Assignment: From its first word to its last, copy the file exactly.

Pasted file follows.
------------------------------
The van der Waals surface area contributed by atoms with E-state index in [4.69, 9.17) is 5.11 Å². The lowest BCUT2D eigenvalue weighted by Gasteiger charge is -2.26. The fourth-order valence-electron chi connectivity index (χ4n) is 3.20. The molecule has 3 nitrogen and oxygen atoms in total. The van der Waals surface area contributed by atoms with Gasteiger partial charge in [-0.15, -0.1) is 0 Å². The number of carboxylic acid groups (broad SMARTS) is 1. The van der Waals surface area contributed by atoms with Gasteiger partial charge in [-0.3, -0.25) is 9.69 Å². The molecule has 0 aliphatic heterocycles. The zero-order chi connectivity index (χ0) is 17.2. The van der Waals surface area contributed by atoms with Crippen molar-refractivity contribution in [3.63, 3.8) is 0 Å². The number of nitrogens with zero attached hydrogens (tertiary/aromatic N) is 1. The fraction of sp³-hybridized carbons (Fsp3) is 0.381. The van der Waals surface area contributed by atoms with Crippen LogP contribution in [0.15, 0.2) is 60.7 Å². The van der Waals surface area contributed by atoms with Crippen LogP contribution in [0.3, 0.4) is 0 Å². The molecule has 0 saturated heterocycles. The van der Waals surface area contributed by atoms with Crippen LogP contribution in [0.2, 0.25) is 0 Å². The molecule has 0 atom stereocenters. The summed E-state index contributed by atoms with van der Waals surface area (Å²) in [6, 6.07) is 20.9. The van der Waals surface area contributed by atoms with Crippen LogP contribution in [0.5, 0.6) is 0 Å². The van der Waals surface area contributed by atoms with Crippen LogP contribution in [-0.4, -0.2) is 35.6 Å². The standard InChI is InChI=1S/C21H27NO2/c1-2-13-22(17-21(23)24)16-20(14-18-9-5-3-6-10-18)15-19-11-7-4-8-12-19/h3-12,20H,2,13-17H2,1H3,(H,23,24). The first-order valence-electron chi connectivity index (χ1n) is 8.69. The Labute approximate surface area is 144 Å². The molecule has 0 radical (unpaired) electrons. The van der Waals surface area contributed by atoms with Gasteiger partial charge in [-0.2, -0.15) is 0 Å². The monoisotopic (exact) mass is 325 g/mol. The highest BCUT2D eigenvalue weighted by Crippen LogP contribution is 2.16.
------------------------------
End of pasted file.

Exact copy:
The van der Waals surface area contributed by atoms with E-state index in [4.69, 9.17) is 5.11 Å². The lowest BCUT2D eigenvalue weighted by Gasteiger charge is -2.26. The fourth-order valence-electron chi connectivity index (χ4n) is 3.20. The molecule has 3 nitrogen and oxygen atoms in total. The van der Waals surface area contributed by atoms with Gasteiger partial charge in [-0.15, -0.1) is 0 Å². The number of carboxylic acid groups (broad SMARTS) is 1. The van der Waals surface area contributed by atoms with Gasteiger partial charge in [-0.3, -0.25) is 9.69 Å². The molecule has 0 aliphatic heterocycles. The zero-order chi connectivity index (χ0) is 17.2. The van der Waals surface area contributed by atoms with Crippen molar-refractivity contribution in [3.63, 3.8) is 0 Å². The number of nitrogens with zero attached hydrogens (tertiary/aromatic N) is 1. The fraction of sp³-hybridized carbons (Fsp3) is 0.381. The van der Waals surface area contributed by atoms with Crippen LogP contribution in [0.15, 0.2) is 60.7 Å². The van der Waals surface area contributed by atoms with Crippen LogP contribution in [0.3, 0.4) is 0 Å². The molecule has 0 saturated heterocycles. The van der Waals surface area contributed by atoms with Crippen LogP contribution in [0.2, 0.25) is 0 Å². The molecule has 0 atom stereocenters. The summed E-state index contributed by atoms with van der Waals surface area (Å²) in [6, 6.07) is 20.9. The van der Waals surface area contributed by atoms with Crippen LogP contribution in [0.5, 0.6) is 0 Å². The van der Waals surface area contributed by atoms with Crippen LogP contribution in [-0.4, -0.2) is 35.6 Å². The standard InChI is InChI=1S/C21H27NO2/c1-2-13-22(17-21(23)24)16-20(14-18-9-5-3-6-10-18)15-19-11-7-4-8-12-19/h3-12,20H,2,13-17H2,1H3,(H,23,24). The first-order valence-electron chi connectivity index (χ1n) is 8.69. The Labute approximate surface area is 144 Å². The molecule has 0 radical (unpaired) electrons. The van der Waals surface area contributed by atoms with Gasteiger partial charge in [-0.2, -0.15) is 0 Å². The monoisotopic (exact) mass is 325 g/mol. The highest BCUT2D eigenvalue weighted by Crippen LogP contribution is 2.16.